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The Key to Happy Parenting–Wake Up First

June 28, 2017, Epoch Times

Many aspects of life change after becoming a parent. The freedom to manage our time is one significant change.

Many parents find themselves mourning this lack of personal freedom. Amidst the joy of new motherhood/fatherhood, the realization that our time and how we spend it will be largely dictated by the needs of someone else can be a challenging adjustment to cope with.

Once children (and, thus, parents) can sleep through the night, one simple idea can reintroduce the concept of personal time for parents. While quite simple, it may not be easy, but it’s benefits are numerous.

If you’d like more time to do with what you wish, to work on your personal goals, to get things done so you no longer feel like you’re drowning, to simply drink a cup of coffee in peace… wake up first. Simply be the first person in your family awaken every morning, preferably by a long shot.

Making the effort, whatever that means for you—setting an early alarm, laying out your clothes the night before, removing digital devices from your bedroom, getting to bed early each night—can be well worth it when you experience the benefit of solo time in the morning.

One way to motivate yourself to always be the first one up is to make your morning as delightful as possible. Do what brings you joy or satisfaction during those precious hours you’ve set aside for yourself. You’ll find yourself looking forward to this time each day and doing what it takes to make sure you don’t sleep through it.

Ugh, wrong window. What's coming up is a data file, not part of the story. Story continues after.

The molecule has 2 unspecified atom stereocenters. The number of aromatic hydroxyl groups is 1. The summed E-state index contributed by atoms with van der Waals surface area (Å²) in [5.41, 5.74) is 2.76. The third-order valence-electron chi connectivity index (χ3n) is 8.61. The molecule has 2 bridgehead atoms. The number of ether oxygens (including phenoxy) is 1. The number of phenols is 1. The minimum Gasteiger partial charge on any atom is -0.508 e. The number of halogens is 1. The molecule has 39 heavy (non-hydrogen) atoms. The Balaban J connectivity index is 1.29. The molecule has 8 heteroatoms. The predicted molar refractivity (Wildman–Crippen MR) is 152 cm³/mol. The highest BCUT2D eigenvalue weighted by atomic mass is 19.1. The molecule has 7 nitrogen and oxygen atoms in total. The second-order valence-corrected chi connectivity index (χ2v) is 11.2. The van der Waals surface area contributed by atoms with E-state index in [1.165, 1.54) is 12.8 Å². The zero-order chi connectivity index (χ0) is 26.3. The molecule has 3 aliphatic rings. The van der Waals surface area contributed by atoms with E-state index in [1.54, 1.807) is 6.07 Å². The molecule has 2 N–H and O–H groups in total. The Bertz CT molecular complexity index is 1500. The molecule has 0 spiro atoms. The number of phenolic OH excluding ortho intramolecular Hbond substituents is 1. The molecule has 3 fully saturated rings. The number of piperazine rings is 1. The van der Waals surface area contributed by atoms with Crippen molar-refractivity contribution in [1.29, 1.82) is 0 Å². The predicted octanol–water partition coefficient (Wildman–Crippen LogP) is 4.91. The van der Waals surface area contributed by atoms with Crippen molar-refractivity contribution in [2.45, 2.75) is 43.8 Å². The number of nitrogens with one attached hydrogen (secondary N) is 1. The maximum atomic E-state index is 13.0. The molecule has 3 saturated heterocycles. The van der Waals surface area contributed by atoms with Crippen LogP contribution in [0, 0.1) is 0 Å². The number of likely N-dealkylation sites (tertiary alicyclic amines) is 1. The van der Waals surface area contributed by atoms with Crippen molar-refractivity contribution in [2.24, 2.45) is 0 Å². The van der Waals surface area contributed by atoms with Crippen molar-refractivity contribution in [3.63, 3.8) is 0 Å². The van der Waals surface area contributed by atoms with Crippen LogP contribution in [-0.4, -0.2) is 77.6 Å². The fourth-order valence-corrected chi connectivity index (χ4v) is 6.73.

What makes your morning a delight will, obviously, be unique to you. Perhaps you dream of working on a long-term project, uninterrupted. Perhaps sipping coffee on your porch as the sun comes up would be the perfect way to start the day. Maybe being able to work out or even get ahead on house chores would go a long way in starting the day on the right foot. It’s up to you.

When you allow yourself time that is free, uninterrupted, and all yours, you’ll nourish yourself in a way that may make you happier and more effective as a parent.

As every parent knows, life will get in the way from time to time. Aim to experience your morning as often as possible, but expect it to be derailed by sick children, family or work obligations, a poor night’s sleep, or even (gasp!) another family member waking unusually early one day.

Being the first one up the majority of your days is a simple way to enjoy this parent life even more. Give it a try!